I HAD TO stop reading this for a few weeks when I was about a third of the way in--it was just too sad. Not as sad as John Williams's Stoner, perhaps; the unlucky English professor in Schumacher's novel is often his own worst enemy, given to angry hyperbole, airing of old grievances, and intemperate rants of all kinds, and thus not nearly as sympathetic or as cruelly thwarted as poor Prof. Stoner. But little to nothing has gone as it was supposed to go for Jason Fitger, and seeing him make his bad situation worse from week to week is rough if you identify with him a little, as I, Lord help me, do.
Schumacher has hit on the extraordinary device of revealing Fitger's works and days through an epistolary novel that is all recommendation letters, all of them by Fitger, written over the course of one academic year. Most of the letters are on behalf of current or former students desperately hoping to catch on somewhere in a professional world that has little regard for the humanities in which they have been trained.
Fitger writes many letters on behalf of Darren Browles, a doctoral candidate, whose success Fitger hopes will revive the floundering graduate creative writing program he heads. Browles has been working away for years on a massive historical novel in which Melville's scrivener Bartleby works in a bordello. Unsurprisingly, every editor, agent, foundation, and writer's colony Fitger tries to interest in Browles takes a pass.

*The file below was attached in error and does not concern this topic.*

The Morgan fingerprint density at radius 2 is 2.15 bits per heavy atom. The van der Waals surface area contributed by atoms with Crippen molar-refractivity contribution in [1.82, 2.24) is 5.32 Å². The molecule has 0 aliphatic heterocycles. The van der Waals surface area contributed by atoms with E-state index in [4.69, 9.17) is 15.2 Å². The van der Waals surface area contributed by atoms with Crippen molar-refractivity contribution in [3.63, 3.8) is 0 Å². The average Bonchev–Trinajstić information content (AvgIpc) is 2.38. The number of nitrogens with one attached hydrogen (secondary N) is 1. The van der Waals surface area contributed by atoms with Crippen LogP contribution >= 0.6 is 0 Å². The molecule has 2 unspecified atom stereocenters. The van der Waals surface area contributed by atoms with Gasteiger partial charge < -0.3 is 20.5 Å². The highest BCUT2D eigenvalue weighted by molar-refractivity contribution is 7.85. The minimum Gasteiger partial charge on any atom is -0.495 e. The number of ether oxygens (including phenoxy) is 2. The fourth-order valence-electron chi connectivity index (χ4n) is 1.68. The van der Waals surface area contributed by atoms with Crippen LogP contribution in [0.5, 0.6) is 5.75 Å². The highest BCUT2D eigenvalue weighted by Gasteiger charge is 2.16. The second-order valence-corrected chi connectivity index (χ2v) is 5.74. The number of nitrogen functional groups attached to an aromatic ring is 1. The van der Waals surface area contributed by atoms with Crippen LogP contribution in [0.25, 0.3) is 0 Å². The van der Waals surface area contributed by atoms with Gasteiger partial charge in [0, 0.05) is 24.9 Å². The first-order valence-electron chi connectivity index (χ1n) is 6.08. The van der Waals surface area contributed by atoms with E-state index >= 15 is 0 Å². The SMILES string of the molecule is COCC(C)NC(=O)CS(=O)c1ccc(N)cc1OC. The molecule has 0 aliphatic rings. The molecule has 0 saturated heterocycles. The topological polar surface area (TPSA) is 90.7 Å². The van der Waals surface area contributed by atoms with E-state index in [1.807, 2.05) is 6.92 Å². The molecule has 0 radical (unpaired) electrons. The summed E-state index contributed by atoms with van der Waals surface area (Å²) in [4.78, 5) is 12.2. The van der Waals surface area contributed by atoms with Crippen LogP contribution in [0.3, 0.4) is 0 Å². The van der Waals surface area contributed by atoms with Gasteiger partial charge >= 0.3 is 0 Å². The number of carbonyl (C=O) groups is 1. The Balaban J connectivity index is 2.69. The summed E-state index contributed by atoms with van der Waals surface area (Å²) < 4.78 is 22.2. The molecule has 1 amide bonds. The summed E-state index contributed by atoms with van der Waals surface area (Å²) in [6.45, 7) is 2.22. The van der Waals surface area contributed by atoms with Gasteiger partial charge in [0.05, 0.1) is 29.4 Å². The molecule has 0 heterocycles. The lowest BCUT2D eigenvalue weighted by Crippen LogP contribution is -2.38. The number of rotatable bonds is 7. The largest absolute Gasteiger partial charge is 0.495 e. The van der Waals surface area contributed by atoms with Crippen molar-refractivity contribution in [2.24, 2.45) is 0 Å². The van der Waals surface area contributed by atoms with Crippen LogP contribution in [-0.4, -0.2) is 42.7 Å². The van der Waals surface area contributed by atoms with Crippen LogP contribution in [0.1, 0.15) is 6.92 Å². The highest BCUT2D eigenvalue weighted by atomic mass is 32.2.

In his letters, Fitger seems unable to stop himself from diving tangentially into such topics as the decline of the humanities, the parlous state of the English department's facilities, his ex-wife, his ex-girlfriends, his clueless department chair, his several-bricks-shy-of-a-load colleagues, and...you get the picture. In his letters, he's a complaint machine with a gift for invective, the principal power of which seems to be to worsen his own situation. Everyone is pissed off at him, and as readers, we know exactly why.
We also gradually learn about his past, his apprenticeship in the legendary workshop of H. Reginald Hanf (which seems to have the status of being a Stegner Fellow, say, or working with Gordon Lish), the friends and enemies he made there, the tell-all roman à clef he wrote about it, and so on, leading to his now-ended marriage, his appointment at Payne University (too obvious a touch, maybe--the chair is named Boti), and the mess he generally is in.
But the clouds clear a bit towards the end. For all his cantankerousness, Fitger is generous, does really value the humanities, and sincerely hopes to help his students. Thanks to Fitger's letters, one of them hits it big with a novel about a human-cheetah hybrid, and an old friend, a shy man but a conscientious craftsman, gets a spot in a writers' colony. No such luck for Browles--his fate resembles John Kennedy Toole's, without much prospect for posthumous vindication. But Fitger does struggle towards some kind of reconciliation with his exes, with his former colleagues in the workshop, and even gets voted chair of the department. Now, I have immediate and empirical cause to know that becoming chair of an English department is not the very happiest of endings, but Schumacher gives us at least a little dry, firm land after this often brinily hilarious march through Fitger's Slough of Despond.